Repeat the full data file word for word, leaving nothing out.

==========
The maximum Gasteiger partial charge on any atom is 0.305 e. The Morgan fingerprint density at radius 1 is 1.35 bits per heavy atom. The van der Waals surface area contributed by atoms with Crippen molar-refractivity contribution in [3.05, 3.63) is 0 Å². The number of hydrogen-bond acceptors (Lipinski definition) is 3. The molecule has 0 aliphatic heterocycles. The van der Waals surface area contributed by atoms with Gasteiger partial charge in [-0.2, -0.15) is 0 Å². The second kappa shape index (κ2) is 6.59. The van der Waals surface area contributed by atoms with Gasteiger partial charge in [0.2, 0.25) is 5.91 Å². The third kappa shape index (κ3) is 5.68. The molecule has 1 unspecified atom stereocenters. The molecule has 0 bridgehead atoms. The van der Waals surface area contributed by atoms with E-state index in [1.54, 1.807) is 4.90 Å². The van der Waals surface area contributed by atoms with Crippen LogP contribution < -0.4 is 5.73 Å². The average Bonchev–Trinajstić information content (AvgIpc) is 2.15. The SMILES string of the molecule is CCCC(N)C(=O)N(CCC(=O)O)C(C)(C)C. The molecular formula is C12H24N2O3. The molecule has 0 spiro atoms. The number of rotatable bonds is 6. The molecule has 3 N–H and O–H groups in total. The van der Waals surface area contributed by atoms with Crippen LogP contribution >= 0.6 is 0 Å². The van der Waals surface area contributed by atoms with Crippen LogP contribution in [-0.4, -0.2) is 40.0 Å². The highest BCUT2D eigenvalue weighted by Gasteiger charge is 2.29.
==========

The maximum Gasteiger partial charge on any atom is 0.305 e. The Morgan fingerprint density at radius 1 is 1.35 bits per heavy atom. The van der Waals surface area contributed by atoms with Crippen molar-refractivity contribution in [3.05, 3.63) is 0 Å². The number of hydrogen-bond acceptors (Lipinski definition) is 3. The molecule has 0 aliphatic heterocycles. The van der Waals surface area contributed by atoms with Gasteiger partial charge in [-0.2, -0.15) is 0 Å². The second kappa shape index (κ2) is 6.59. The van der Waals surface area contributed by atoms with Gasteiger partial charge in [0.2, 0.25) is 5.91 Å². The third kappa shape index (κ3) is 5.68. The molecule has 1 unspecified atom stereocenters. The molecule has 0 bridgehead atoms. The van der Waals surface area contributed by atoms with E-state index in [1.54, 1.807) is 4.90 Å². The van der Waals surface area contributed by atoms with Crippen LogP contribution < -0.4 is 5.73 Å². The average Bonchev–Trinajstić information content (AvgIpc) is 2.15. The SMILES string of the molecule is CCCC(N)C(=O)N(CCC(=O)O)C(C)(C)C. The molecular formula is C12H24N2O3. The molecule has 0 spiro atoms. The number of rotatable bonds is 6. The molecule has 3 N–H and O–H groups in total. The van der Waals surface area contributed by atoms with Crippen LogP contribution >= 0.6 is 0 Å². The van der Waals surface area contributed by atoms with Crippen LogP contribution in [-0.4, -0.2) is 40.0 Å². The highest BCUT2D eigenvalue weighted by Gasteiger charge is 2.29.